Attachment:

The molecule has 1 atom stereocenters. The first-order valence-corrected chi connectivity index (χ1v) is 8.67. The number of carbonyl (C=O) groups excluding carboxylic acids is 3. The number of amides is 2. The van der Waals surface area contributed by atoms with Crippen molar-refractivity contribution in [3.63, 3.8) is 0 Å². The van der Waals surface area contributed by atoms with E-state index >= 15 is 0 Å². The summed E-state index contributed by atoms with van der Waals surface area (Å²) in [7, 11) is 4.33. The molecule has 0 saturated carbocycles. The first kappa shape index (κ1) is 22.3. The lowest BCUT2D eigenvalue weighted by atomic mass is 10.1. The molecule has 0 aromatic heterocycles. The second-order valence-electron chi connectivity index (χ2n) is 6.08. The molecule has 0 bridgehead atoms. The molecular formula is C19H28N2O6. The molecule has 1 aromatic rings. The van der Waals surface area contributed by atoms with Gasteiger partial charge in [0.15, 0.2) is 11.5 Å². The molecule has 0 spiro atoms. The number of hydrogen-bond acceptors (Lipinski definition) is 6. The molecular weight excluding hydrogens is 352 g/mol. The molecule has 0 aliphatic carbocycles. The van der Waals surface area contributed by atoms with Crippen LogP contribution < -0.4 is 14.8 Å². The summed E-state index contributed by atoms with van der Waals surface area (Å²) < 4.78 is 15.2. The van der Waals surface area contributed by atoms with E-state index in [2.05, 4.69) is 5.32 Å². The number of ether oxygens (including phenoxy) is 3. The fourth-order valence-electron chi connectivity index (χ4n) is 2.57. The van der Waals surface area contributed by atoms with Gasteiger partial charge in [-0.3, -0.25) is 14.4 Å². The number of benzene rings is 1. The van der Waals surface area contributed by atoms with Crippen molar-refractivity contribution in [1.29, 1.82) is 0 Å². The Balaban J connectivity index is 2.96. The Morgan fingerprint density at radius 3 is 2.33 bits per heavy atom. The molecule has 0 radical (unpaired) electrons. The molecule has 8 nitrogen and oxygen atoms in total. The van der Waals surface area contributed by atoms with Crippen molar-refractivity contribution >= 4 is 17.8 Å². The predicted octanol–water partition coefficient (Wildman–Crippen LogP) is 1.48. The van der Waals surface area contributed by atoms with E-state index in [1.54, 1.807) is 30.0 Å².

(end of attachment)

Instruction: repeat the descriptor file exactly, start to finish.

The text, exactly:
The molecule has 1 atom stereocenters. The first-order valence-corrected chi connectivity index (χ1v) is 8.67. The number of carbonyl (C=O) groups excluding carboxylic acids is 3. The number of amides is 2. The van der Waals surface area contributed by atoms with Crippen molar-refractivity contribution in [3.63, 3.8) is 0 Å². The van der Waals surface area contributed by atoms with E-state index >= 15 is 0 Å². The summed E-state index contributed by atoms with van der Waals surface area (Å²) in [7, 11) is 4.33. The molecule has 0 saturated carbocycles. The first kappa shape index (κ1) is 22.3. The lowest BCUT2D eigenvalue weighted by atomic mass is 10.1. The molecule has 0 aromatic heterocycles. The second-order valence-electron chi connectivity index (χ2n) is 6.08. The molecule has 0 bridgehead atoms. The molecular formula is C19H28N2O6. The molecule has 1 aromatic rings. The van der Waals surface area contributed by atoms with Gasteiger partial charge in [0.15, 0.2) is 11.5 Å². The molecule has 0 spiro atoms. The number of hydrogen-bond acceptors (Lipinski definition) is 6. The molecular weight excluding hydrogens is 352 g/mol. The molecule has 0 aliphatic carbocycles. The van der Waals surface area contributed by atoms with Crippen LogP contribution < -0.4 is 14.8 Å². The summed E-state index contributed by atoms with van der Waals surface area (Å²) < 4.78 is 15.2. The van der Waals surface area contributed by atoms with E-state index in [2.05, 4.69) is 5.32 Å². The number of ether oxygens (including phenoxy) is 3. The fourth-order valence-electron chi connectivity index (χ4n) is 2.57. The van der Waals surface area contributed by atoms with Gasteiger partial charge in [-0.3, -0.25) is 14.4 Å². The number of benzene rings is 1. The van der Waals surface area contributed by atoms with Crippen molar-refractivity contribution in [1.29, 1.82) is 0 Å². The Balaban J connectivity index is 2.96. The Morgan fingerprint density at radius 3 is 2.33 bits per heavy atom. The molecule has 0 radical (unpaired) electrons. The molecule has 8 nitrogen and oxygen atoms in total. The van der Waals surface area contributed by atoms with Crippen molar-refractivity contribution >= 4 is 17.8 Å². The predicted octanol–water partition coefficient (Wildman–Crippen LogP) is 1.48. The van der Waals surface area contributed by atoms with E-state index in [1.54, 1.807) is 30.0 Å².